Kinect-Powered App Diagnoses Depression with 90 Percent Accuracy

Researchers from the University of Southern California’s Institute for Creative Technologies have unveiled a new Kinect-powered tool that is capable of independently administering, recording, and scoring a psychological assessment that results in a depression diagnosis with a 90 percent accuracy.

The tool, called SimSensei, is currently diagnosing based only on verbal responses collected by an animated avatar that is programmed to administer a mental health questionnaire. However, on top of those verbal responses, researchers are now turning their attention to understanding and evaluating the non-verbal signs for depression.

The system uses facial recognition technology and depth-sensing cameras within Microsoft’s Kinect to interpret the the user’s body language and respond accordingly. Researchers say that depression is diagnosed entirely on a yes/no checklist and neglects to account for the potential diagnostic information hidden in body language. Researchers are training the tool to track exhibited non-verbal signs of depression – such as slower-than-usual blinking, distinctive facial expressions, certain upper body movements, and fewer and more restrained smiles — to help increase the accuracy of the diagnostic tool.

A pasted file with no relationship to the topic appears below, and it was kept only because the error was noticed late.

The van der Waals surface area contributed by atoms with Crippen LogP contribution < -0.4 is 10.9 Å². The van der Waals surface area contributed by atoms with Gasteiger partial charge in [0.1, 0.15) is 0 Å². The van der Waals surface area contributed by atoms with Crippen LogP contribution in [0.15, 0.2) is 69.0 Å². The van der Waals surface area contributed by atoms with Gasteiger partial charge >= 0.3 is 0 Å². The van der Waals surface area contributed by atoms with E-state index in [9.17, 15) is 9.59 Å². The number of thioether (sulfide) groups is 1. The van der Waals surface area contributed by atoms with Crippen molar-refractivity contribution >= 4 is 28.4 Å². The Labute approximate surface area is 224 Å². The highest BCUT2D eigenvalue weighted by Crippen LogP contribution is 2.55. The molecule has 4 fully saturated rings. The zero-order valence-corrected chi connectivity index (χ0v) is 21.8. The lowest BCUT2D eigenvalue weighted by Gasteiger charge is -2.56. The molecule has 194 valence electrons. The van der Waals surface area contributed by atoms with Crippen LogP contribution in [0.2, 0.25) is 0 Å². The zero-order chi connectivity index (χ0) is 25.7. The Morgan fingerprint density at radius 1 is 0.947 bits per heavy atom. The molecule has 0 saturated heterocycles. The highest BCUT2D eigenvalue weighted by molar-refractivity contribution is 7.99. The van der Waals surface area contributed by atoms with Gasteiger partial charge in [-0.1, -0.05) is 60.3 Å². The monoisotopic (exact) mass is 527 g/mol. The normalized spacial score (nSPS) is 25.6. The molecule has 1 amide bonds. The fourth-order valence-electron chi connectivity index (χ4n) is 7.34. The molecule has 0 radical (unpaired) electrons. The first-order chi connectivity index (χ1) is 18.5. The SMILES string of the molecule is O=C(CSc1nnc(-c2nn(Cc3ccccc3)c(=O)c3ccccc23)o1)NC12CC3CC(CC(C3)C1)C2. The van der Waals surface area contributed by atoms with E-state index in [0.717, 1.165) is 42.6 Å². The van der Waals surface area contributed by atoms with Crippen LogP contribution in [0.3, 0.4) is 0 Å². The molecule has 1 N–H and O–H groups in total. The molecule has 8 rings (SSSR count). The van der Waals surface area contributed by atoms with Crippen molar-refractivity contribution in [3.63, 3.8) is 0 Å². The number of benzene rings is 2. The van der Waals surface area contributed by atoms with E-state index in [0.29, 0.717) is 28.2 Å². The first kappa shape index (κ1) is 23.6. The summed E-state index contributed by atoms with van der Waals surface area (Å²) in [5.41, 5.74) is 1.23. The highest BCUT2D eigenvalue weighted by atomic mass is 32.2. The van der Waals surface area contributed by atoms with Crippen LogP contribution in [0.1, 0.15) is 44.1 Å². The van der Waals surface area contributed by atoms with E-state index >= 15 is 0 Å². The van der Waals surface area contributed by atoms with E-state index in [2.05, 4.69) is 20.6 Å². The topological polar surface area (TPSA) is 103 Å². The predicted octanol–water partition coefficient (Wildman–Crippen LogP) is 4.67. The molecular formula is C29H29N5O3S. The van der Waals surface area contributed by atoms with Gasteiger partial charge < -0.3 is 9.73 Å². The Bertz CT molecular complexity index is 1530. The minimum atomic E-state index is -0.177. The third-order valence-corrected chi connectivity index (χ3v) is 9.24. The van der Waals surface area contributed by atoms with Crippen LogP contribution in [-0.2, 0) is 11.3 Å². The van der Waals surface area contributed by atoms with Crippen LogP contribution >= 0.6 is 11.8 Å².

An automated evaluation for depression has a wealth of potential benefits in healthcare considering that it would be free. This information could be used to monitor patients from traditionally high risk populations, or those from geographically remote regions, such as rural Alaska, where mental health is a prominent issue and face-to-face evaluations are often unavailable.

The tool also holds potential for implications for faster and more routine screenings for PTSD for returning soldiers and veterans.

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